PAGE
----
Caitlin wants me to notice her sandals or her psychotic Mrs. Potato Head concoction. Quinn wants me to see every nook and cranny of the elaborate Lego city he has been laboring over for months. Aidan wants me to see his most recent library find and to delight with him in its knowledge.
They are asking for my attention. But they are asking for so much more. They are asking to be seen, really seen. They want to be seen in a way that fills them with a sense of belonging. Because loneliness is epidemic in our world, and an experience of belonging is like a bright-hot sun, burning away the fog of our isolation…
I can’t forget the first time I witnessed loneliness, and I can still feel the way it ruptured me.
I was in grade school, playing hooky on a Friday afternoon, traveling with my father to a Chicago Bulls game. At a roadside McDonalds, I was eating my fries and (always) saving my cheeseburger for last, when I glanced at the table opposite us.
My eyes suddenly itched and I felt something throb behind them.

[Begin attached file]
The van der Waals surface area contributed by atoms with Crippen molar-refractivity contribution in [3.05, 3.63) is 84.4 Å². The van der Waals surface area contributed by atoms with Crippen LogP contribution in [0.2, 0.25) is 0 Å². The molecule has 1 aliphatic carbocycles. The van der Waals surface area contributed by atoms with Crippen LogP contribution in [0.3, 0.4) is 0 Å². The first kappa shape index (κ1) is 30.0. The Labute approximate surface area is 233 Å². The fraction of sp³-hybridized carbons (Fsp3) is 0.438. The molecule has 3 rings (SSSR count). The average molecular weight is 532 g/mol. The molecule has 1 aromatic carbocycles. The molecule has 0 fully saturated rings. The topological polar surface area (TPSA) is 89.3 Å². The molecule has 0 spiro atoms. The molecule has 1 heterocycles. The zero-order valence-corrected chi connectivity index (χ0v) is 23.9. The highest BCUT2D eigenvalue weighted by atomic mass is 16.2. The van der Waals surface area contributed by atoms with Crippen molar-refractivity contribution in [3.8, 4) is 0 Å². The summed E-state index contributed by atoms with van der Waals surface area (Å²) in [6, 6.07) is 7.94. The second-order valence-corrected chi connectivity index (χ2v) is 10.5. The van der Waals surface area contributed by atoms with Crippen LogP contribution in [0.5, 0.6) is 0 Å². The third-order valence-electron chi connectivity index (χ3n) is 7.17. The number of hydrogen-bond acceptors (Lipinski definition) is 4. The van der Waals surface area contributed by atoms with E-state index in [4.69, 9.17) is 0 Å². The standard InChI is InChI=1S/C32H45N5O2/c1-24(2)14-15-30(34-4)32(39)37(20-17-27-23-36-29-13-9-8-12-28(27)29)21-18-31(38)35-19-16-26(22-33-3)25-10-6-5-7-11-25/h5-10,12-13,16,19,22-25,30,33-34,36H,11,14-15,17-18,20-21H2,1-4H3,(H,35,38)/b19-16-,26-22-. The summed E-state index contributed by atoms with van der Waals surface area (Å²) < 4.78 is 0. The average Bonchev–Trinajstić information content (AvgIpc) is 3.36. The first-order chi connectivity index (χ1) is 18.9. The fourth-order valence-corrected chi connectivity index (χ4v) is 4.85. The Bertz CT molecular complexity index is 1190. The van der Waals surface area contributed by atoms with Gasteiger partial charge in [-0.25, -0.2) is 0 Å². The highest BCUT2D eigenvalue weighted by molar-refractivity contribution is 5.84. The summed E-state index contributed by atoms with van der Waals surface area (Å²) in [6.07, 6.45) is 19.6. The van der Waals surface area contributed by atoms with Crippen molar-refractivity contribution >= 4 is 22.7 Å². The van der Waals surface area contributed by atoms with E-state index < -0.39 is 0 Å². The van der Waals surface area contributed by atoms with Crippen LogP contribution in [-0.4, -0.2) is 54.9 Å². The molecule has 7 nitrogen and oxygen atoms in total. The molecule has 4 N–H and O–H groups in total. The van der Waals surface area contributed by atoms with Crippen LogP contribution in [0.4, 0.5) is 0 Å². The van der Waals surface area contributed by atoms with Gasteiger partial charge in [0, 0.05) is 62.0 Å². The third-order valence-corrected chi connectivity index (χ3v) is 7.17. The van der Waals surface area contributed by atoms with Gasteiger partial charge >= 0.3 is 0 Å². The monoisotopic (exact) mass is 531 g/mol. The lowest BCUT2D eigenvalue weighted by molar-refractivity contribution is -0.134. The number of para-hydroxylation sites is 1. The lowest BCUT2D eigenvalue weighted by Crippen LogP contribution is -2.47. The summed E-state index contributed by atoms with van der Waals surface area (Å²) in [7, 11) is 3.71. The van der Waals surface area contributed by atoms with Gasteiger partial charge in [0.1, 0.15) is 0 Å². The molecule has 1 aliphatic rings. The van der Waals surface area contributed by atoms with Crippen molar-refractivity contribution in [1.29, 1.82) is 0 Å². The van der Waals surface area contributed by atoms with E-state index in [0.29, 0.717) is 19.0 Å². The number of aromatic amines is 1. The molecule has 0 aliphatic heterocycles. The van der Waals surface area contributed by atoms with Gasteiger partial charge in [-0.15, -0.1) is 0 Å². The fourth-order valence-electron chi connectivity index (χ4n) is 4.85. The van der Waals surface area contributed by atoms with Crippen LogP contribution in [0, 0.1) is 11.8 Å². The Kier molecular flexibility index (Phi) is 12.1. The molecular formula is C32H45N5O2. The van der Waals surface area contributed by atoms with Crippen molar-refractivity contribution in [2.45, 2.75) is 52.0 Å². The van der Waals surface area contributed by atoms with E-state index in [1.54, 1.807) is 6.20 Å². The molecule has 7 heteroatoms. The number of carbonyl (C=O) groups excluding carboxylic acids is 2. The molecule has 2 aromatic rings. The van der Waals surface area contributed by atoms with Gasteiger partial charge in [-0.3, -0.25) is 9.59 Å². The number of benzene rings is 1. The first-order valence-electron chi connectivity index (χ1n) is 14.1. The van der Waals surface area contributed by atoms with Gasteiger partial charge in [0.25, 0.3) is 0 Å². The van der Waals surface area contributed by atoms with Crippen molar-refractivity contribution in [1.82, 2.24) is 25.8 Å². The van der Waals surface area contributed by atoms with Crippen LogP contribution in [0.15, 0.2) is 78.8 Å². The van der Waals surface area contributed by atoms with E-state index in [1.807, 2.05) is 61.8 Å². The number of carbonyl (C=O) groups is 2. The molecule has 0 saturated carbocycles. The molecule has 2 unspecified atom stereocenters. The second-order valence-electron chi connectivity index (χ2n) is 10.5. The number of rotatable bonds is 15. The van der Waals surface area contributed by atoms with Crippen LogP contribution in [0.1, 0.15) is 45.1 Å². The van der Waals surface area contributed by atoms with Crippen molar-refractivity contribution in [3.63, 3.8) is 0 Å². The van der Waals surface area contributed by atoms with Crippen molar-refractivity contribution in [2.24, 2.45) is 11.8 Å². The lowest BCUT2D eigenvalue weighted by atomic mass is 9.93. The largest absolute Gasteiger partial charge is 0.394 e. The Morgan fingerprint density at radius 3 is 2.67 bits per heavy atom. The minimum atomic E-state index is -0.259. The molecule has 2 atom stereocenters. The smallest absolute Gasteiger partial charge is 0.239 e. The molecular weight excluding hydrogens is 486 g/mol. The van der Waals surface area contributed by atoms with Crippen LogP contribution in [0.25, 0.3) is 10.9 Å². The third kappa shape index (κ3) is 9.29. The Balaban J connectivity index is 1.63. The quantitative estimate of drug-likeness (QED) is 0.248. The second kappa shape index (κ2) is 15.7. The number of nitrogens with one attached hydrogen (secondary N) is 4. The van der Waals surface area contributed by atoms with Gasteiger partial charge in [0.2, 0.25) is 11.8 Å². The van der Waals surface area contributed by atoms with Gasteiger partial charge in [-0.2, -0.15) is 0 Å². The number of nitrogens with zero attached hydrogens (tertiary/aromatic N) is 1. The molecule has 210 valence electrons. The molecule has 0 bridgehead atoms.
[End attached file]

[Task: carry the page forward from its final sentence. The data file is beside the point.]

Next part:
Sitting several feet away was a man whose image was instantly seared into my mind, because his loneliness was oozing from every pore. A youngish man, probably in his mid-30s, bushy red hair, eyeglasses thick and slightly askew, weak chin (trembling?), a short sleeve shirt and a clashing tie, big-sad eyes staring into the distance, nibbling on a French fry.
He spoke to me with those eyes, and they said, “I’m all alone and I’m used to it and I’m resigned to it; there is nothing more for me.”
Maybe he messed me up because I was a therapist even before I was a kid. Or, more likely, he broke my heart because he was a mirror for my own loneliness—the loneliness of a painfully shy kid enduring his fourth school in five years.
Either way, I was just a clueless kid, and I had no way of knowing I had just embarked upon a journey that would take me into the loneliest spaces of countless lives. In my clinical practice, I am cautiously, tentatively invited into those spaces. And they still rupture me.